Pongal is a four-day harvest festival that takes place in Tamil Nadu. It is India’s most popular holiday, held over four days across the southern parts of the country to express gratitude to nature. It is traditionally consumed during the Thai month of January – February, when crops including as rice, sugarcane, turmeric, and other spices are harvested.
Pongal, the most important Tamil festival, is expected to happen on the 14th or 15th of January. Tamilians believe that family issues will be settled during the Tamil month of Thai, which begins on Pongal day. The popular statement Thai Pirandhal Vazhi Pirakkum, which translates to “Along with joy and gladness, the month Thai will also bring fresh possibilities,” is frequently stated in connection with the Pongal holiday. This month is thought to be favourable for weddings.
Legend behind celebrating Pongal:
According to tradition, Lord Shiva sent his bull, Nandi, to the earth to beg the mortals to have an oil massage and bath every day, as well as a feast once a month. Nandi, on the other hand, recommended that everyone take an oil bath once a month and eat a daily meal. Lord Shiva was enraged, and he condemned Nandi to live on the soil forever. His responsibilities will include ploughing fields and assisting others in the production of more food. As a result, this day is associated with cattle and crop harvesting for new production.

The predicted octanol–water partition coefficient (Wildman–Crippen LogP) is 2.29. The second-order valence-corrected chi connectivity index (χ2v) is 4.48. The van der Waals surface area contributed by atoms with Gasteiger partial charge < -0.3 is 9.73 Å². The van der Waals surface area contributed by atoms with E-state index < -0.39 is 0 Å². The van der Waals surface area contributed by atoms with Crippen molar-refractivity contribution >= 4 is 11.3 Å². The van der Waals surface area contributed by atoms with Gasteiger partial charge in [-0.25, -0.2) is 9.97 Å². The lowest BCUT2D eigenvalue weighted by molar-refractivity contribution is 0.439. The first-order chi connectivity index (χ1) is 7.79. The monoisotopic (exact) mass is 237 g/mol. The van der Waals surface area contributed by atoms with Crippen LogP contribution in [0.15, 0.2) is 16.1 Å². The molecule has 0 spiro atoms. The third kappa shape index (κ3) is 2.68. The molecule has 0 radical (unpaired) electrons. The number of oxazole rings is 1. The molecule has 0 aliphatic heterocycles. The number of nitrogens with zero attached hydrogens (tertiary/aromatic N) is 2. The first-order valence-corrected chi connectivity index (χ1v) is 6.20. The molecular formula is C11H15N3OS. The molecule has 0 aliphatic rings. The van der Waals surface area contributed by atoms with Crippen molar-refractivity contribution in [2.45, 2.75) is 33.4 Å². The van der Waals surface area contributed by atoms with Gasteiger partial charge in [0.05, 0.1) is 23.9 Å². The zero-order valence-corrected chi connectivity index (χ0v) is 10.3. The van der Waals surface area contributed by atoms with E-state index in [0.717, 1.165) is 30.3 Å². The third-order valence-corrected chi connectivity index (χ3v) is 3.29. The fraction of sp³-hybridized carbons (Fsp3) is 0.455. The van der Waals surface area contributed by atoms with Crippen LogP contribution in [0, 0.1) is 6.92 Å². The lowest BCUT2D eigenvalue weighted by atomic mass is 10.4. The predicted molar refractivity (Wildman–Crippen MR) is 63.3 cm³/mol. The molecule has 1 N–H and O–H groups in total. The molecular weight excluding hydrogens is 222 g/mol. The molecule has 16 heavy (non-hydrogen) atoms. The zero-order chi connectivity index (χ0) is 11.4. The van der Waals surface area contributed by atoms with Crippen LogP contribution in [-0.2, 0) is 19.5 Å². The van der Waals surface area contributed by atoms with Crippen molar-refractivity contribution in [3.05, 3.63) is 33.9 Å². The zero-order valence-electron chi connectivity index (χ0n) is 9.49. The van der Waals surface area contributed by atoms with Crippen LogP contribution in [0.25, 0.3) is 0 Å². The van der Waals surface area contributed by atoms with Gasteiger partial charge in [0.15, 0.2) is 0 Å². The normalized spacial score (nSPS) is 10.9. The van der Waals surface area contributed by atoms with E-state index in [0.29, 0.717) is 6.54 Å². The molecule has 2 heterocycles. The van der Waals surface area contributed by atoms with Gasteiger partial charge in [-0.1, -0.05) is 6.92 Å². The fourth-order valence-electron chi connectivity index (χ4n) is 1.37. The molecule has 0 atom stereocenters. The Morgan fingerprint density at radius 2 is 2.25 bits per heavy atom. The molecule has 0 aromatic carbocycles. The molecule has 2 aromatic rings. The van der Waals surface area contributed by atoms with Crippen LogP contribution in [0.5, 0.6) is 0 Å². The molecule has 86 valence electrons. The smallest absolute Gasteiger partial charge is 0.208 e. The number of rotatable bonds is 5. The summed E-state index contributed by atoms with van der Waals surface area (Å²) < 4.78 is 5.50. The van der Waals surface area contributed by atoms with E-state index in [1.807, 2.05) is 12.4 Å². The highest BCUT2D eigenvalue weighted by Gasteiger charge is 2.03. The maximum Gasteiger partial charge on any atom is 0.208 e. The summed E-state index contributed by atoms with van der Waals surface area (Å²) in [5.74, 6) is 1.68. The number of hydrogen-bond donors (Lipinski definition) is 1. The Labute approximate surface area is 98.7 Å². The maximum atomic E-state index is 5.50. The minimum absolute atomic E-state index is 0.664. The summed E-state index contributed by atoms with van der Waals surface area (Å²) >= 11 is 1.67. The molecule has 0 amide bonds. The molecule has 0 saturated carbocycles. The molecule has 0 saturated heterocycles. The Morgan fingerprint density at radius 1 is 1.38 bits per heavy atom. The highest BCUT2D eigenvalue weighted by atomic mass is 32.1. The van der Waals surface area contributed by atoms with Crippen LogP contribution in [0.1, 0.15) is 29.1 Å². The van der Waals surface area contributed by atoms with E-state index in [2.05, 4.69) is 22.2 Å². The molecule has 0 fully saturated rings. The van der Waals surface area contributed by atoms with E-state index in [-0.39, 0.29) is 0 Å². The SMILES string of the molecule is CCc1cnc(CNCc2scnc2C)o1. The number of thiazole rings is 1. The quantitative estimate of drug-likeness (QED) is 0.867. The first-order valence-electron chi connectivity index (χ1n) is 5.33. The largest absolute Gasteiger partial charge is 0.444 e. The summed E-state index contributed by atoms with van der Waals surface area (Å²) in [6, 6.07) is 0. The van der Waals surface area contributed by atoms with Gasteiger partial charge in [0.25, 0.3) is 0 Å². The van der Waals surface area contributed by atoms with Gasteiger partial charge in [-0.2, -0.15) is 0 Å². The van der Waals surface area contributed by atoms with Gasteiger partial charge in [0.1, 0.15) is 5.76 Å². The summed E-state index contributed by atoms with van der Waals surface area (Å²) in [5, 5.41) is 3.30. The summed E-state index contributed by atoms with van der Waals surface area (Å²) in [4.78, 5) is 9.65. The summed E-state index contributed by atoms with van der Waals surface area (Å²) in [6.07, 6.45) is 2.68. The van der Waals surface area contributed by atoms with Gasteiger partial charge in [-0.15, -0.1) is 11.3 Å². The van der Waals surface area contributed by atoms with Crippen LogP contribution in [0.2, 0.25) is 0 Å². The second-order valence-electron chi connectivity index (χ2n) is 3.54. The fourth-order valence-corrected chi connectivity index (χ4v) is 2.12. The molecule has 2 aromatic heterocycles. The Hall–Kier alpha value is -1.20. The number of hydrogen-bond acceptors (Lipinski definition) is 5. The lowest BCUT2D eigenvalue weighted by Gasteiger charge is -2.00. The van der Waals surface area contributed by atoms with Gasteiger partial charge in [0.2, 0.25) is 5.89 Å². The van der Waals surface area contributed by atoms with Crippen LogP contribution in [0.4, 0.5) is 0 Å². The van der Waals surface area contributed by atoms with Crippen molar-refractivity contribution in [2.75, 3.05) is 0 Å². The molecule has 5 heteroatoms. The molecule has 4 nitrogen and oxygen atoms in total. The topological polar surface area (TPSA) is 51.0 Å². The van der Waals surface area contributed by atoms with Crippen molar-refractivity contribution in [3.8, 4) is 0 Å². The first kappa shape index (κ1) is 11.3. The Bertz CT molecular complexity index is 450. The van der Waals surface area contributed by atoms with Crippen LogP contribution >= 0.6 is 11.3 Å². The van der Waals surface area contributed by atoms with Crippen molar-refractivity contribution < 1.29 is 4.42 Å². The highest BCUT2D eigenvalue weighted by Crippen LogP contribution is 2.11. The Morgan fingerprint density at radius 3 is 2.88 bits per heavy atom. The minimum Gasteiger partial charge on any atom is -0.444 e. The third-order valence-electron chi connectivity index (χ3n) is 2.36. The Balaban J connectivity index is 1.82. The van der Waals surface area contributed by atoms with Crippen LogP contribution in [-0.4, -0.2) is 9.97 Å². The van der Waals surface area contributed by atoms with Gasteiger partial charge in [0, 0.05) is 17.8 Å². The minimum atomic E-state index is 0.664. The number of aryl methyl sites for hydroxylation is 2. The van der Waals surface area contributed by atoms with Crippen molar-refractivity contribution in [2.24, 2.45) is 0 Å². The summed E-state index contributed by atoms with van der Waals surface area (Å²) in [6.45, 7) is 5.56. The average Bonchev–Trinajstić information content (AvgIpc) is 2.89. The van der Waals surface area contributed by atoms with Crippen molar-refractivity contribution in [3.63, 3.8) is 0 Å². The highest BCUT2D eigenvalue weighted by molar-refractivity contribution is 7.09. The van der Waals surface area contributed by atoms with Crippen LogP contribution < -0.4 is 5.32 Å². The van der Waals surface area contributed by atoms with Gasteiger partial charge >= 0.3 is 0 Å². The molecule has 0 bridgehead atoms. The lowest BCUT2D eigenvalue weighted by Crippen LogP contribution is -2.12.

Ceremonies performed in the festive carnival:
The First Day
The Bhogi festival is held on the first day of the celebration in honour of Lord Indra. Lord Indra is known as the God of Rain, which explains why he is revered for bringing prosperity to the region.
People throw their unwanted home things into a bonfire composed of wood and cowdung cakes on this day, which is why it is known as Bhogi Mantalu. The females perform dance around the bonfire while singing songs in God’s glory. During the winter solstice, a bonfire is lit in order to keep warm.
The Second Day
On the second day of carnival, some ceremonies are performed alongside worship. The rice is boiled in milk outside the house in an earthenware pot, and then presented to the Lord Sun together with other gifts. People dressed up in their traditional garb and accessories. The husband and wife dispose of the ritual objects used in the rites. A turmeric plant is tethered to the pot that will be used to boil rice. The following services are also included:
- In the background, two sugarcane sticks are ornamented.
- The coconut and bananas add flavour to the dishes.
The most typical Puja ritual is to trace a traditional Puja pattern in front of the house using white lime powder. The woman of the home bathes first thing in the morning and then performs this procedure.
To Know More about its Date, Muhurat, Tithi, Third Day, Fourth Day and its Significance visit https://www.mypandit.com/festivals/pongal/